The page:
Supporting school leaders to engage with evidence on educational interventions and implement those with best potential impact will require:

More evidence of what has worked

Reviews of education confirm that OECD systems including Australia are commonly characterised by low levels of investment in educational research, low levels of research capacity, and weak links between research and policy, leading to practitioners being excluded from the research agenda, and resulting in research that is not relevant to practice (OECD 2003). In particular, quantitative research and scientific evidence derived from large scale, empirical data requires further attention. An expanded body of evidence is critical to supporting school leaders to make effective and efficient investment choices for their schools.

Existing research is often held in fragmented ways, with school leaders having limited awareness of its availability.

Meaningful access to evidence

For school leaders to engage with evidence, it must be available, easily accessible, and readily understandable. Existing research is often held in fragmented ways, with school leaders having limited awareness of its availability. It is also often difficult to understand, given that educators often lack training in interpreting scientific language. For meaningful access to be possible, it is critical that research be translated into readable forms with the implications of the evidence for real world implementation made apparent.

A valuable addition in this area is the Australian Teaching and Learning Toolkit. It provides plain English summaries of the global evidence base on 34 approaches. Each summary includes with easy-to-understand estimates of extra months of student progress, cost to implement and strength of the evidence. Social Ventures Australia is providing this free service to all schools nationally thanks to support from the Commonwealth Bank.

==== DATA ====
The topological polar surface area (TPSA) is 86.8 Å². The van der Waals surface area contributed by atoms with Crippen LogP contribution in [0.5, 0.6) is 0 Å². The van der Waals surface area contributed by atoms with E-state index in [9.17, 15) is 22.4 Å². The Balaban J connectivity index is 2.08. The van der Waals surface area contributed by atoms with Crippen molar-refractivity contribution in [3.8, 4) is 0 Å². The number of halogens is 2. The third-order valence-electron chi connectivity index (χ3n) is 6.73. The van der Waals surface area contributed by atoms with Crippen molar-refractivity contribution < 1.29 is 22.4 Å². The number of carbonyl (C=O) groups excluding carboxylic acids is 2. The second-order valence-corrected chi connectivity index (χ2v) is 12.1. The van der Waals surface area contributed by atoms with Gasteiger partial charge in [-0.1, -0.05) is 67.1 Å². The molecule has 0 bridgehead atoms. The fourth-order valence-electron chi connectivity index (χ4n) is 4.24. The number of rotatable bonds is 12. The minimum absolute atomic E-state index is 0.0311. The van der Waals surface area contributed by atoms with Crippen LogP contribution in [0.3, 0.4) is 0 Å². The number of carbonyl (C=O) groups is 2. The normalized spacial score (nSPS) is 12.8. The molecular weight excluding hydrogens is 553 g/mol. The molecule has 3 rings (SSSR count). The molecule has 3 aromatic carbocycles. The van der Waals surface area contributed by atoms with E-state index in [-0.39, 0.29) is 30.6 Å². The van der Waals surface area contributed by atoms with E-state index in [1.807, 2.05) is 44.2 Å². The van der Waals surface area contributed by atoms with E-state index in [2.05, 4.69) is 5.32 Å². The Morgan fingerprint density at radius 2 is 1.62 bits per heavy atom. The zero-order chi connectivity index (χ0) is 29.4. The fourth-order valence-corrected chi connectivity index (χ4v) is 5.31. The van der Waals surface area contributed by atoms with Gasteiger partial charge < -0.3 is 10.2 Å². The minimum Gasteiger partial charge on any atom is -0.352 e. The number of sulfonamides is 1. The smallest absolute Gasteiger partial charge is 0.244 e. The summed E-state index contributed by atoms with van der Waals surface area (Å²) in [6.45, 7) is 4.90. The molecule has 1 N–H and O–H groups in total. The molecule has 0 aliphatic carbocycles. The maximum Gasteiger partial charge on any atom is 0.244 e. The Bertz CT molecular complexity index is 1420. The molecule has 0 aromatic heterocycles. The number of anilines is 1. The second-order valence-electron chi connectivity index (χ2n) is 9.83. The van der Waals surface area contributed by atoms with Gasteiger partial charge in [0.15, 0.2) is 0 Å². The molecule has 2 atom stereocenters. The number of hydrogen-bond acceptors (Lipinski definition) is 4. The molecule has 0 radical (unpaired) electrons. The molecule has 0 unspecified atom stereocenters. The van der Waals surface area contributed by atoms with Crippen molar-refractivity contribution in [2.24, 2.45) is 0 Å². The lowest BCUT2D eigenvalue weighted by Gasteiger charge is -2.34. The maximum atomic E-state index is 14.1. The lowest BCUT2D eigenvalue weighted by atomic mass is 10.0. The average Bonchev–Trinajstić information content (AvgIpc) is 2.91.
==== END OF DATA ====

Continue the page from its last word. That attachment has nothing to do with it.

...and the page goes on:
Improving the conditions for engagement with evidence, including resources, networks and tools

Increased investment of time and money in research and evidence focused activities from systems and schools is imperative. This includes more funding for research, time to engage with research findings and adapt these for local context, and the resources to monitor and evaluate local applicability. An important part of this is the presence of networks for school leaders to share experiences and support each other to make evidence informed choices, and tools that support knowledge translation, sharing, planning, implementation of interventions, evaluation and data management.

Building a culture of evidence informed practice is crucial to ensure further investment and autonomy delivers the best educational return on investment. Australian educators are increasingly adopting a culture of enquiry, and leading conversations about how they can make better use of evidence and data to drive improvement. We must support and spread this work if we are to see better educational outcomes for our students.


An article on which this is based was first published in The Mandarin.

The Commonwealth Bank has made a significant investment in the development of the Australian Teaching and Learning Toolkit Initiative, designed to enable and support a culture of evidence informed practice in schools.